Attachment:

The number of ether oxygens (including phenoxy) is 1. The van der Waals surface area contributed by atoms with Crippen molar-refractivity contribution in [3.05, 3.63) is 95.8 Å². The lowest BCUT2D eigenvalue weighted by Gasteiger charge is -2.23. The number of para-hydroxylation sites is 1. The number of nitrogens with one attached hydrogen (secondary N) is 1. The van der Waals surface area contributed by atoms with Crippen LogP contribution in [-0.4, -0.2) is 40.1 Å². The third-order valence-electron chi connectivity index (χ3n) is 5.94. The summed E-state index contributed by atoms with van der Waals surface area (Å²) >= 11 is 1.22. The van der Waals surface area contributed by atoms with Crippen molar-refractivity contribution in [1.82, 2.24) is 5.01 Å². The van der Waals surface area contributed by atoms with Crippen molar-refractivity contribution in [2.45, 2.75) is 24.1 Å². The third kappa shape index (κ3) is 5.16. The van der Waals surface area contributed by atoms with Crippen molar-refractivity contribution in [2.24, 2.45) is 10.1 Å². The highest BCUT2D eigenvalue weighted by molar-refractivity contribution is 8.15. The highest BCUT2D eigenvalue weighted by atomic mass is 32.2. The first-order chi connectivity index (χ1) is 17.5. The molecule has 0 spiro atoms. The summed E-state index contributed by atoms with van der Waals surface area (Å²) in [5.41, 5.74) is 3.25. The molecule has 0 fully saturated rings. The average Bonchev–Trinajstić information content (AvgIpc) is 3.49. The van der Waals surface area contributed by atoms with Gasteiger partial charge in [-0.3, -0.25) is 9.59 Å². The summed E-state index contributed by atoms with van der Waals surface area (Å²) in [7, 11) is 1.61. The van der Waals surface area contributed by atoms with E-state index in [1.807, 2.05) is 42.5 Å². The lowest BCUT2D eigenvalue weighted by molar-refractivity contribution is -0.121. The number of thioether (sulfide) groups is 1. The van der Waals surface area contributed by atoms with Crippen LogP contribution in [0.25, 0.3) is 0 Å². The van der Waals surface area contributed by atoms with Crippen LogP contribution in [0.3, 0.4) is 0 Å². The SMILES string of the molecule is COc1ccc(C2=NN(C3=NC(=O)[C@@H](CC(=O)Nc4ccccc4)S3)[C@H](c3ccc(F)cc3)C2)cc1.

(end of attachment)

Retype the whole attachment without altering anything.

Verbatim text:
The number of ether oxygens (including phenoxy) is 1. The van der Waals surface area contributed by atoms with Crippen molar-refractivity contribution in [3.05, 3.63) is 95.8 Å². The lowest BCUT2D eigenvalue weighted by Gasteiger charge is -2.23. The number of para-hydroxylation sites is 1. The number of nitrogens with one attached hydrogen (secondary N) is 1. The van der Waals surface area contributed by atoms with Crippen LogP contribution in [-0.4, -0.2) is 40.1 Å². The third-order valence-electron chi connectivity index (χ3n) is 5.94. The summed E-state index contributed by atoms with van der Waals surface area (Å²) >= 11 is 1.22. The van der Waals surface area contributed by atoms with Crippen molar-refractivity contribution in [1.82, 2.24) is 5.01 Å². The van der Waals surface area contributed by atoms with Crippen molar-refractivity contribution in [2.45, 2.75) is 24.1 Å². The third kappa shape index (κ3) is 5.16. The van der Waals surface area contributed by atoms with Crippen molar-refractivity contribution in [2.24, 2.45) is 10.1 Å². The highest BCUT2D eigenvalue weighted by molar-refractivity contribution is 8.15. The highest BCUT2D eigenvalue weighted by atomic mass is 32.2. The first-order chi connectivity index (χ1) is 17.5. The molecule has 0 spiro atoms. The summed E-state index contributed by atoms with van der Waals surface area (Å²) in [5.41, 5.74) is 3.25. The molecule has 0 fully saturated rings. The average Bonchev–Trinajstić information content (AvgIpc) is 3.49. The van der Waals surface area contributed by atoms with Gasteiger partial charge in [-0.3, -0.25) is 9.59 Å². The summed E-state index contributed by atoms with van der Waals surface area (Å²) in [7, 11) is 1.61. The van der Waals surface area contributed by atoms with E-state index in [1.807, 2.05) is 42.5 Å². The lowest BCUT2D eigenvalue weighted by molar-refractivity contribution is -0.121. The number of thioether (sulfide) groups is 1. The van der Waals surface area contributed by atoms with Crippen LogP contribution in [0.25, 0.3) is 0 Å². The van der Waals surface area contributed by atoms with Crippen LogP contribution in [0.3, 0.4) is 0 Å². The SMILES string of the molecule is COc1ccc(C2=NN(C3=NC(=O)[C@@H](CC(=O)Nc4ccccc4)S3)[C@H](c3ccc(F)cc3)C2)cc1.